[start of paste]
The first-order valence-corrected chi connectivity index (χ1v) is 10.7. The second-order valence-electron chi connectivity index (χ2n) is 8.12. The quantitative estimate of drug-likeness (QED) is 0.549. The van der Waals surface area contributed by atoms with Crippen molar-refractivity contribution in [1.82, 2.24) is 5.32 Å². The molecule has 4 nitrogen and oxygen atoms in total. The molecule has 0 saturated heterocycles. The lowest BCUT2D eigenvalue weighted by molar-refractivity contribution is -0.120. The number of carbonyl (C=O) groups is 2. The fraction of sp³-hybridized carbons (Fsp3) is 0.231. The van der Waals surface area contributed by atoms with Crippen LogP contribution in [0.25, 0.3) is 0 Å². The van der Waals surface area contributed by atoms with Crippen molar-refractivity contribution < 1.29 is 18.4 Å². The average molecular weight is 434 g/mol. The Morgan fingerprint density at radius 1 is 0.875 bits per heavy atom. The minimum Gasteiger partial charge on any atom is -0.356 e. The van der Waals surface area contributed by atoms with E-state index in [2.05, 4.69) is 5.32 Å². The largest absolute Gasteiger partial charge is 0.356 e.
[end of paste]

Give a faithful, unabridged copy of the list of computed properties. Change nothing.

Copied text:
The first-order valence-corrected chi connectivity index (χ1v) is 10.7. The second-order valence-electron chi connectivity index (χ2n) is 8.12. The quantitative estimate of drug-likeness (QED) is 0.549. The van der Waals surface area contributed by atoms with Crippen molar-refractivity contribution in [1.82, 2.24) is 5.32 Å². The molecule has 4 nitrogen and oxygen atoms in total. The molecule has 0 saturated heterocycles. The lowest BCUT2D eigenvalue weighted by molar-refractivity contribution is -0.120. The number of carbonyl (C=O) groups is 2. The fraction of sp³-hybridized carbons (Fsp3) is 0.231. The van der Waals surface area contributed by atoms with Crippen LogP contribution in [0.25, 0.3) is 0 Å². The van der Waals surface area contributed by atoms with Crippen molar-refractivity contribution < 1.29 is 18.4 Å². The average molecular weight is 434 g/mol. The Morgan fingerprint density at radius 1 is 0.875 bits per heavy atom. The minimum Gasteiger partial charge on any atom is -0.356 e. The van der Waals surface area contributed by atoms with E-state index in [2.05, 4.69) is 5.32 Å². The largest absolute Gasteiger partial charge is 0.356 e.